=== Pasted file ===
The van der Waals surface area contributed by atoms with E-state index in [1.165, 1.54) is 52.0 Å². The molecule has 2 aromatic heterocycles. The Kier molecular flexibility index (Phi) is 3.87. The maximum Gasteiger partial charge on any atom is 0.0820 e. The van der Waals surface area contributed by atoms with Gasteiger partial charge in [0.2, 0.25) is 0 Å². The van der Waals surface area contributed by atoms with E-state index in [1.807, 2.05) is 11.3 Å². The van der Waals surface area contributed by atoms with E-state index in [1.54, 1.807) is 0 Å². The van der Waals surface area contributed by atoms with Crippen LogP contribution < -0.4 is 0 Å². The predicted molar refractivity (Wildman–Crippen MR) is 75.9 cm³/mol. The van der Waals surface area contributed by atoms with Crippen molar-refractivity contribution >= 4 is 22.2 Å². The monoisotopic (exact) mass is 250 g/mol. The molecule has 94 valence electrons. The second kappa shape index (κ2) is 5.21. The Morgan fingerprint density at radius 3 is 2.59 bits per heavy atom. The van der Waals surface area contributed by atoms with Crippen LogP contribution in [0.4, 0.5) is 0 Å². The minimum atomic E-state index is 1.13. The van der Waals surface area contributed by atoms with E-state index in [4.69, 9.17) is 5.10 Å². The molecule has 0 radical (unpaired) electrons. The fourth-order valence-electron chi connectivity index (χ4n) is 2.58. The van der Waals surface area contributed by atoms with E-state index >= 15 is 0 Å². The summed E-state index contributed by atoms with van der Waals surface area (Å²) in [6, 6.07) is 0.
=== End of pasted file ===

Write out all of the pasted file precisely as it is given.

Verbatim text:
The van der Waals surface area contributed by atoms with E-state index in [1.165, 1.54) is 52.0 Å². The molecule has 2 aromatic heterocycles. The Kier molecular flexibility index (Phi) is 3.87. The maximum Gasteiger partial charge on any atom is 0.0820 e. The van der Waals surface area contributed by atoms with Gasteiger partial charge in [0.2, 0.25) is 0 Å². The van der Waals surface area contributed by atoms with E-state index in [1.807, 2.05) is 11.3 Å². The van der Waals surface area contributed by atoms with E-state index in [1.54, 1.807) is 0 Å². The van der Waals surface area contributed by atoms with Crippen LogP contribution < -0.4 is 0 Å². The predicted molar refractivity (Wildman–Crippen MR) is 75.9 cm³/mol. The van der Waals surface area contributed by atoms with Crippen molar-refractivity contribution >= 4 is 22.2 Å². The monoisotopic (exact) mass is 250 g/mol. The molecule has 94 valence electrons. The second kappa shape index (κ2) is 5.21. The Morgan fingerprint density at radius 3 is 2.59 bits per heavy atom. The van der Waals surface area contributed by atoms with Crippen LogP contribution in [0.4, 0.5) is 0 Å². The minimum atomic E-state index is 1.13. The van der Waals surface area contributed by atoms with E-state index in [4.69, 9.17) is 5.10 Å². The molecule has 0 radical (unpaired) electrons. The fourth-order valence-electron chi connectivity index (χ4n) is 2.58. The van der Waals surface area contributed by atoms with E-state index >= 15 is 0 Å². The summed E-state index contributed by atoms with van der Waals surface area (Å²) in [6, 6.07) is 0.